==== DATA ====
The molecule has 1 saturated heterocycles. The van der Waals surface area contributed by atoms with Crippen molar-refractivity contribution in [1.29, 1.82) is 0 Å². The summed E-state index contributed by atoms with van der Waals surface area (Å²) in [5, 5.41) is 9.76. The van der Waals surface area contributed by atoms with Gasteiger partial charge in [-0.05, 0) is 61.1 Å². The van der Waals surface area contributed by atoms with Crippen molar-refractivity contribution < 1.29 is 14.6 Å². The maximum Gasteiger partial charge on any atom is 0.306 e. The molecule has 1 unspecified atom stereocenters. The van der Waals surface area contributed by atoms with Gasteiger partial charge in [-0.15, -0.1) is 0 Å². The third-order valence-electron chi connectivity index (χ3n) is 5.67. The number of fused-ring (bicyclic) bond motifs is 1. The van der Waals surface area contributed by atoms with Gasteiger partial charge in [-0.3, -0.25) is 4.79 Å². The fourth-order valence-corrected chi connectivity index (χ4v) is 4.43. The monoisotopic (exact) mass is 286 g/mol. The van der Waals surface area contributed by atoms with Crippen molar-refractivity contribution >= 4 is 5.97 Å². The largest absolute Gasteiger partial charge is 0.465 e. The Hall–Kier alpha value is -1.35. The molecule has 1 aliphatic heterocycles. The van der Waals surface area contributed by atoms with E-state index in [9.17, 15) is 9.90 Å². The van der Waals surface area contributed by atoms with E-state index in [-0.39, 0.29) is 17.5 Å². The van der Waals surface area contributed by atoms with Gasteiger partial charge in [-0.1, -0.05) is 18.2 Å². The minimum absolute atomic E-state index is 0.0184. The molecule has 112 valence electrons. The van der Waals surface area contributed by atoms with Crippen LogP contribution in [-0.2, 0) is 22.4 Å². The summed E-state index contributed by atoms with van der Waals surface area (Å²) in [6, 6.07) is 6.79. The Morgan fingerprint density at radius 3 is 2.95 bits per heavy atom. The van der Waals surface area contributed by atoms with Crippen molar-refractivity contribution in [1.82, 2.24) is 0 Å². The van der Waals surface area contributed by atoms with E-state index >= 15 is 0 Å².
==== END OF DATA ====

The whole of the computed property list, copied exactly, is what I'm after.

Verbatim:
The molecule has 1 saturated heterocycles. The van der Waals surface area contributed by atoms with Crippen molar-refractivity contribution in [1.29, 1.82) is 0 Å². The summed E-state index contributed by atoms with van der Waals surface area (Å²) in [5, 5.41) is 9.76. The van der Waals surface area contributed by atoms with Gasteiger partial charge in [-0.05, 0) is 61.1 Å². The van der Waals surface area contributed by atoms with Crippen molar-refractivity contribution < 1.29 is 14.6 Å². The maximum Gasteiger partial charge on any atom is 0.306 e. The molecule has 1 unspecified atom stereocenters. The van der Waals surface area contributed by atoms with Gasteiger partial charge in [-0.15, -0.1) is 0 Å². The third-order valence-electron chi connectivity index (χ3n) is 5.67. The number of fused-ring (bicyclic) bond motifs is 1. The van der Waals surface area contributed by atoms with Gasteiger partial charge in [-0.3, -0.25) is 4.79 Å². The fourth-order valence-corrected chi connectivity index (χ4v) is 4.43. The monoisotopic (exact) mass is 286 g/mol. The van der Waals surface area contributed by atoms with Crippen molar-refractivity contribution >= 4 is 5.97 Å². The largest absolute Gasteiger partial charge is 0.465 e. The Hall–Kier alpha value is -1.35. The molecule has 1 aliphatic heterocycles. The van der Waals surface area contributed by atoms with E-state index in [9.17, 15) is 9.90 Å². The van der Waals surface area contributed by atoms with E-state index in [-0.39, 0.29) is 17.5 Å². The van der Waals surface area contributed by atoms with Gasteiger partial charge in [-0.1, -0.05) is 18.2 Å². The minimum absolute atomic E-state index is 0.0184. The molecule has 112 valence electrons. The van der Waals surface area contributed by atoms with Crippen LogP contribution in [-0.2, 0) is 22.4 Å². The summed E-state index contributed by atoms with van der Waals surface area (Å²) in [6, 6.07) is 6.79. The Morgan fingerprint density at radius 3 is 2.95 bits per heavy atom. The van der Waals surface area contributed by atoms with Crippen molar-refractivity contribution in [1.82, 2.24) is 0 Å². The van der Waals surface area contributed by atoms with E-state index >= 15 is 0 Å².